If you haven’t read the interview with Fennell yet, you should. She articulated a lot of the feelings of rage, fear, catharsis, and healing (or lack thereof) I’ve never been able to pinpoint as concisely.
Here’s who we think is most suited to star in the GameStop movie. You’re welcome, Hollywood.
As far as we’re concerned (based on the Discourse) there are several groups that need to be cast: Wall Street Guys, the Redditors, and Robinhood Bros. Here is our dream list of actors to illustrate this crazy moment:
Wall Street Guys
Joseph Gordon-Levitt - JGL just played an establishment-type in The Trial of the Chicago 7. He absolutely has the capability to be a twerpy, uptight hedge fund manager.
Jeremy Strong - If anyone can play a nuanced and complex Corporate Man, it’s Jeremy Strong (see: Kendall Roy). Plus, he was in The Big Short so this project would be a natural follow up.
Lakeith Stanfield - We know you’re thinking why since it would be the antithesis of his character in Sorry to Bother You but we know he has the range so we’re confident he could successfully pull this off.
Lucas Hedges - This man can probably do anything. I mean, he’s cast in like, everything. Yet, you can tell us that any random white boy is Lucas Hedges and we’d believe you. It really just feels like a project he’d be in.
Dylan Sprouse - Okay we think it’s fair to say that he’s always been the alt-twin. I mean… the man majored in video game design, he owns a meadery, and is kind of a troll. That’s exactly the kind of vibe we imagine for this. He’d be antagonistic but endearing. Plus, he just got back into acting so this would be a perfect role to add to the comeback plan.
Charles Melton - Charles Melton is HOT and UNDERUTILIZED in things. He’s charming, sweet, and unassuming. We want to see more of him. Why not here?
Nicholas Braun - This man’s power cannot be underestimated! Nicholas Braun has always played a good underdog, providing comedic relief while posing a threat to the other characters on Succession. He’d be *chef’s kiss* in a role like this.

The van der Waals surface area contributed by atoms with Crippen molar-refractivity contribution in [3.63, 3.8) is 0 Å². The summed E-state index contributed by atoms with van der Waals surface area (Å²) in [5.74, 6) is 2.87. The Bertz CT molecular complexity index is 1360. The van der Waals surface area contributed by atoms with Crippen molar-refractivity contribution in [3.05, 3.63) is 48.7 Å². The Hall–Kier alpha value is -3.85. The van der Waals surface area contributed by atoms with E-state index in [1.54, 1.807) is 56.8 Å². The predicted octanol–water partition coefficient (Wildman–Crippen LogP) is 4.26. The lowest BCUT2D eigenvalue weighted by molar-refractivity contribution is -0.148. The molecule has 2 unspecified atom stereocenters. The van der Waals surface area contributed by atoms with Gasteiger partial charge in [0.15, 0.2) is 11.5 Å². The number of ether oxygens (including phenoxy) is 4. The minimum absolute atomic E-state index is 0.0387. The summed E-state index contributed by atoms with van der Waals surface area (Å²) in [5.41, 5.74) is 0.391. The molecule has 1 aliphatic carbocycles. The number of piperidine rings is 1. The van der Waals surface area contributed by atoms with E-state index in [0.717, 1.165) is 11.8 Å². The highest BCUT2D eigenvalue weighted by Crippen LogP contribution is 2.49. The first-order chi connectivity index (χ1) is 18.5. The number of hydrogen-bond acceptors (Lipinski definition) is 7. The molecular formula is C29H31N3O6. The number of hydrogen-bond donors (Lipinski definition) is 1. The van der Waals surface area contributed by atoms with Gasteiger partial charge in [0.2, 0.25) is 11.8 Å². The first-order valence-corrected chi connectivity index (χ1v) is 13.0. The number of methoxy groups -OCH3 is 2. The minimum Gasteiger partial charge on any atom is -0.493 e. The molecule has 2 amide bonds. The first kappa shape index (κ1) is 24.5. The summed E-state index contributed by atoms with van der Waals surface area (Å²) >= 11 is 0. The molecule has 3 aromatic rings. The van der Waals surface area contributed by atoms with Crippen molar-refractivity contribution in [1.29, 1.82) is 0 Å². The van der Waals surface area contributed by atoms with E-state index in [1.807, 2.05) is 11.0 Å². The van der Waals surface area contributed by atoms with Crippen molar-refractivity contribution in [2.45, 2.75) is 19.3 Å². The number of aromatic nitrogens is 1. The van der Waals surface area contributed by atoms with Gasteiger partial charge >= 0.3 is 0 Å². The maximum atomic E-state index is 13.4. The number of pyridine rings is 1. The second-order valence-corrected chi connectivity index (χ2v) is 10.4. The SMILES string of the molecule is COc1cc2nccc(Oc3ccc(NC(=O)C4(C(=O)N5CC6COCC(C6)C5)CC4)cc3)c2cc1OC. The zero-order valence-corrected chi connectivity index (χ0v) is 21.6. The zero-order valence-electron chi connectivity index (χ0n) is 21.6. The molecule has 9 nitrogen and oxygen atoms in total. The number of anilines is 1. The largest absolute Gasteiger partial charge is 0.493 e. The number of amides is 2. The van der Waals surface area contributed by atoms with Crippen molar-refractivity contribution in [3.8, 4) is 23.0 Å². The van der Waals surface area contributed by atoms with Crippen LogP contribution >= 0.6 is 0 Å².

Miles Teller - Chaotic energy embodied. That is what Miles Teller is. And that is exactly what start-up founders are like. The cockiness of a Wall Street bro with just enough countercultural performance that you think he’s different, but ultimately he’s a different side of the same eat-the-rich coin.
Dev Patel - This talented man has a frantic energy that would translate well into start-up founder/current billionaire. It would be a bit different than some of his recent projects but we think he would welcome the challenge.
Bonus! If this movie goes in the direction of The Big Short then we need some celebs to make cameos to explain some key concepts and for that we think Megan Fox, Regé-Jean Page, and Robert Pattinson would be perfect.
Has Lorde dropped a new album?
(Im)patiently waiting for any news regarding a new album from Lorde and whether we’ll be blessed with it this year.
Also, someone made a Spotify playlist with all of the SOPHIE songs on the site. RIP to a pop pioneer 💔
Too Many Tabs
Our fave reads of the week
Taylor Momsen (of Gossip Girl fame) is a bona fide rockstar and talks to Lauren McCarthy in NYLON about her most recent album with her band The Pretty Reckless and the difference between fame and success.
We’re counting down the days until we get the final TATB (T-7 days!). Lana Condor spoke with Nichole Perkins for SELF about playing Lara Jean for the final time, how the role changed her life and building healthy habits.
“Sometimes I wonder if the Asian-American experience is what it’s like when you’re thinking about everyone else, but nobody else is thinking about you,” says Steven Yeun in a candid discussion with Jay Caspian King about their experiences as Asian-Americans and the process of telling immigrant stories in The New York Times Magazine.
Despite what the Hollywood Foreign Press Association thinks, in 2020 it was Michaela Coel’s world and she was game to let us live in at least a version of it in her series I May Destroy You. We’re revisiting some of the incredible pieces about Coel and her work: this interview between Coel and Bolu Babalola for PAPER, E. Alex Jung’s profile of the writer in Vulture, and the introspective review and conversation by Durga Chew-Bose in GARAGE.
Plus… Elizabeth Chambers breaks her silence (kind of), there’s a petition to name a planet after SOPHIE, Lil Uzi Vert got a PINK DIAMOND implanted into his FOREHEAD, Katherine Heigl is done with Hollywood’s BS, this year’s Golden Globe noms = embarrassing, and Sir Patrick Stewart geeks out over the Schitt’s Creek cast.